Currelly, Chas. T.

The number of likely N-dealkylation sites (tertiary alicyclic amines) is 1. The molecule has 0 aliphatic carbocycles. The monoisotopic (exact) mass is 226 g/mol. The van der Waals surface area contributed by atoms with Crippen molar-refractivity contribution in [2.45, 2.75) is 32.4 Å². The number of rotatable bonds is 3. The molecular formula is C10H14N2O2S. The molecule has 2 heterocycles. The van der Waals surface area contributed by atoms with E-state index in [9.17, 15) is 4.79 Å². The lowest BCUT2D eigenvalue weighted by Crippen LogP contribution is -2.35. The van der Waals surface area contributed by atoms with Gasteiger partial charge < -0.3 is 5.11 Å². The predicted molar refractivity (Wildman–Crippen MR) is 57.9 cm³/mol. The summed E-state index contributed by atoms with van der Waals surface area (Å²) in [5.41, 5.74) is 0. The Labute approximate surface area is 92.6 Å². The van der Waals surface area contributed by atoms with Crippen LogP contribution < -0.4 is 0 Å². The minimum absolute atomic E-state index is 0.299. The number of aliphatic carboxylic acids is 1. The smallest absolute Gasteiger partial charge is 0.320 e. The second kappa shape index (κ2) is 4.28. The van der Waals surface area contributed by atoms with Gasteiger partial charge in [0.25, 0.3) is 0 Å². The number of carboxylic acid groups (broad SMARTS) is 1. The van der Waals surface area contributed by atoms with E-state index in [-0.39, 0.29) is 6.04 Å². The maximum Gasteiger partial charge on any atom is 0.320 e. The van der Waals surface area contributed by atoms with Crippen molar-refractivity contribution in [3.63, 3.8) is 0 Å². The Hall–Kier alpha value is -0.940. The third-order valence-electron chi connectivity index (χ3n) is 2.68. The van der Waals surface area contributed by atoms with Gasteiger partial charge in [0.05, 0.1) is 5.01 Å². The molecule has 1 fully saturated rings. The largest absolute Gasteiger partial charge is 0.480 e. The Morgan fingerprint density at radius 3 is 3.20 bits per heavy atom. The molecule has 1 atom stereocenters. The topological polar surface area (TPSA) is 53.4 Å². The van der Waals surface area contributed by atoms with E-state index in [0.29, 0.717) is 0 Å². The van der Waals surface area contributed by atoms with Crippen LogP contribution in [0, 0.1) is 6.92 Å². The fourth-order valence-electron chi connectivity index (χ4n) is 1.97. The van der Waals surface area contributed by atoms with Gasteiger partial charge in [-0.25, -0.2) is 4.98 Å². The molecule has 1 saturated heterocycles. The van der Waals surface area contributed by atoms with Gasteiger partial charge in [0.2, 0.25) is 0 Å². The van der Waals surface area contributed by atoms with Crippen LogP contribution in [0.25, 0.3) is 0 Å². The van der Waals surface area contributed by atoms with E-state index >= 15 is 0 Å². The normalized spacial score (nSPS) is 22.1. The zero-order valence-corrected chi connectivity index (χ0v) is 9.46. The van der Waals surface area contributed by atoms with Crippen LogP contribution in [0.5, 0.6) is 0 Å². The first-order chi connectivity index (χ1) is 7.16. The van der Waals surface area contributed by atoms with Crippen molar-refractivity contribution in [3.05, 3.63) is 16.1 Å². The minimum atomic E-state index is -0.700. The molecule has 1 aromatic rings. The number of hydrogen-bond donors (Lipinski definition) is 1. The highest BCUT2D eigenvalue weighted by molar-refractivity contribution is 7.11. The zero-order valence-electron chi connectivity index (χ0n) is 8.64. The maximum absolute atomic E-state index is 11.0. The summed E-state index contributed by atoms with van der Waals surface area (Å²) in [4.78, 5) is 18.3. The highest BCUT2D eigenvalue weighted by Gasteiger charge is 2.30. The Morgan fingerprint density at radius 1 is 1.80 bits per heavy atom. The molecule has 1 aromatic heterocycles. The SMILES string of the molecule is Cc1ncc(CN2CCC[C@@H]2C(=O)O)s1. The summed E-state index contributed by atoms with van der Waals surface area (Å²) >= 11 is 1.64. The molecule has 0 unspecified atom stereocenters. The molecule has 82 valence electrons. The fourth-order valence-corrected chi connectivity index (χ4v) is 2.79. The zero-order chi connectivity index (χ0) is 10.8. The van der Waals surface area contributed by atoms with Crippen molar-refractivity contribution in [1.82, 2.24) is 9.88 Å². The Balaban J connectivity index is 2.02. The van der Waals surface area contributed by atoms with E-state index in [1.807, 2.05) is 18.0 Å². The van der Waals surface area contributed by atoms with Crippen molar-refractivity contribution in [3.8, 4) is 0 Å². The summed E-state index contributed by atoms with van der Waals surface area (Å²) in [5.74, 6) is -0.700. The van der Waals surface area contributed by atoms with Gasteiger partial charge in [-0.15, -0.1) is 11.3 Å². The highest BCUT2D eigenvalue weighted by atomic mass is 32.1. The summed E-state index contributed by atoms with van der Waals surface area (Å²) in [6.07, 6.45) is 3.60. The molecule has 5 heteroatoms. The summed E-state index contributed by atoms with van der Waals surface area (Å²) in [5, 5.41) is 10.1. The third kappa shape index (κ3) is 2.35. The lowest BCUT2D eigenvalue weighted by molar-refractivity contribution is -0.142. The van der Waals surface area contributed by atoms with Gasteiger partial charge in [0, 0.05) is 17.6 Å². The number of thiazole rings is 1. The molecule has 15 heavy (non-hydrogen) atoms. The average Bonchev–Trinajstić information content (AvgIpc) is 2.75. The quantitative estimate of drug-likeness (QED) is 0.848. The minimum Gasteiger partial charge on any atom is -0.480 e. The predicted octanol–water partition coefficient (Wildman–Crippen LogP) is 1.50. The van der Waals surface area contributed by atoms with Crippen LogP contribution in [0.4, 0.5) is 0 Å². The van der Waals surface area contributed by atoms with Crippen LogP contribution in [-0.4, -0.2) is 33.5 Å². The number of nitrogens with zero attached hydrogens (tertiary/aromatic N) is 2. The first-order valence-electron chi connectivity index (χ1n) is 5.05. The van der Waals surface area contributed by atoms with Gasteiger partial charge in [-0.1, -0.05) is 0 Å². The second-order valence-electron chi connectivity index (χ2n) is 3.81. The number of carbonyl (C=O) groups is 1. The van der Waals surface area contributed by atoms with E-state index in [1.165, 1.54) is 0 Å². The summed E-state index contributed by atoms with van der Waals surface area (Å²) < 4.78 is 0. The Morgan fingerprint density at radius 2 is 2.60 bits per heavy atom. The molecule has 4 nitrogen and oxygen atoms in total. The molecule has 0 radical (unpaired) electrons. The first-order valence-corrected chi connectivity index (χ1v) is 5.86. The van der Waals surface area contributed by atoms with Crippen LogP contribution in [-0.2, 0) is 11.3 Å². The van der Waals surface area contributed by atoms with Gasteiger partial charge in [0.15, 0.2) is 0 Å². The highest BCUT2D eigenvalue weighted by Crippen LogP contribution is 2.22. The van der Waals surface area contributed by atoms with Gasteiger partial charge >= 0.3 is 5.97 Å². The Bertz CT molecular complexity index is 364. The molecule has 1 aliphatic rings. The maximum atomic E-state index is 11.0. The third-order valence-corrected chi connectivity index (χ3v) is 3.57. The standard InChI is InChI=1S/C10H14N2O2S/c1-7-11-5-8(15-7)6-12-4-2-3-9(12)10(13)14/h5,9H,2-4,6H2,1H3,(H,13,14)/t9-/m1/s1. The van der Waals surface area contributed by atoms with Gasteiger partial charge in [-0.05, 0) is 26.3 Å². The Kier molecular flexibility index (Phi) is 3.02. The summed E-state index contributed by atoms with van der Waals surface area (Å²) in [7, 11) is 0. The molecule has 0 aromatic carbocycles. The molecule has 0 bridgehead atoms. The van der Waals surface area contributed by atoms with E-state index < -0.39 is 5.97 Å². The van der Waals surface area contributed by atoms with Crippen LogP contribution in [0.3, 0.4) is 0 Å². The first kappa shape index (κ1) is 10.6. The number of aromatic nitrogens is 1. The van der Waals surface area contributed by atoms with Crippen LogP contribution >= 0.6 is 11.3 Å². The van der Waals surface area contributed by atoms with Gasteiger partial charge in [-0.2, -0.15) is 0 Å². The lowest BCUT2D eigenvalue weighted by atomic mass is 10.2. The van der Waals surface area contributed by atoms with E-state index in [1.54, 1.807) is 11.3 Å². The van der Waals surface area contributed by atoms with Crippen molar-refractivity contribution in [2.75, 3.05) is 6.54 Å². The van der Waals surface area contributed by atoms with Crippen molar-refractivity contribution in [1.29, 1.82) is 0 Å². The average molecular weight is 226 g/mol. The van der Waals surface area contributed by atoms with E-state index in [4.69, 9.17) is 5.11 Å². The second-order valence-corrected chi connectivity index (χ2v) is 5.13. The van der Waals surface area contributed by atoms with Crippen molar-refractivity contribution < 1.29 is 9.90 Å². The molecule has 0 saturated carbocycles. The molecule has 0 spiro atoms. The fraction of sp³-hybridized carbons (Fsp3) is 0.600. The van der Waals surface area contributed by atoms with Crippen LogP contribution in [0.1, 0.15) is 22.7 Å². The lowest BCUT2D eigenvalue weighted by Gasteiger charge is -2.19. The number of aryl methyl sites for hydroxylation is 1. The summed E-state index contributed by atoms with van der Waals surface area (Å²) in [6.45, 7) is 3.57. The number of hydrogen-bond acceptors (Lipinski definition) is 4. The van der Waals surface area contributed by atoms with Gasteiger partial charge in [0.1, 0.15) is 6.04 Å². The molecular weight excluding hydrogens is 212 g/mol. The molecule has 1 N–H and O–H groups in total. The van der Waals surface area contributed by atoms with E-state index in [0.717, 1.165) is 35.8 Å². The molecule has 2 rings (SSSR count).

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Conditions in Egypt as the speaker found them. A presentation of the position as it comes from the workmen of Egypt; the position that the speaker found appealed to practically all the British who were there. The sympathy of the British entirely with the labouring class in Egypt, and it is the expression of that sympathy that has had a great deal to do with bringing about the present condition. First, in order to understand Egyptian affairs, a consideration of the very peculiar geography of the district. The individual playing a very small part in his own maintenance; the Government playing by far the larger part. Ways in which that is so. Individual but complete dependency upon the Government for their water, which means their food, leading to a condition of mental dependence on the part of the people. The Egyptian something of a slave by nature. The rule in Egypt invariably a foreign rule. Coming to modern times, the last turnover in the way of mercenaries being that of Mahomed Ali. Historical events since that time, with many anecdotes. Stories of financial chaos; of England and France trying to control the economic situation; of British authority; of discoveries of treasure. How these stories shape the country. The dread of the people their fear of their officials. The whole of officialdom as a class. Widespread financial corruption and graft. Consequences brought about by the terrorism in which many Egyptians live. Difficulties for the Egyptians in tackling the problem of English Government. The speaker's experience in going to Egypt as a Canadian. The inability to live in that country without yourself becoming a petty judge. Conditions under which the English officials administer. Other classes in Egypt, and how they live. How unrest developed. The prominent characteristic of the British Government that England does not desert her friends, nor punish her enemies.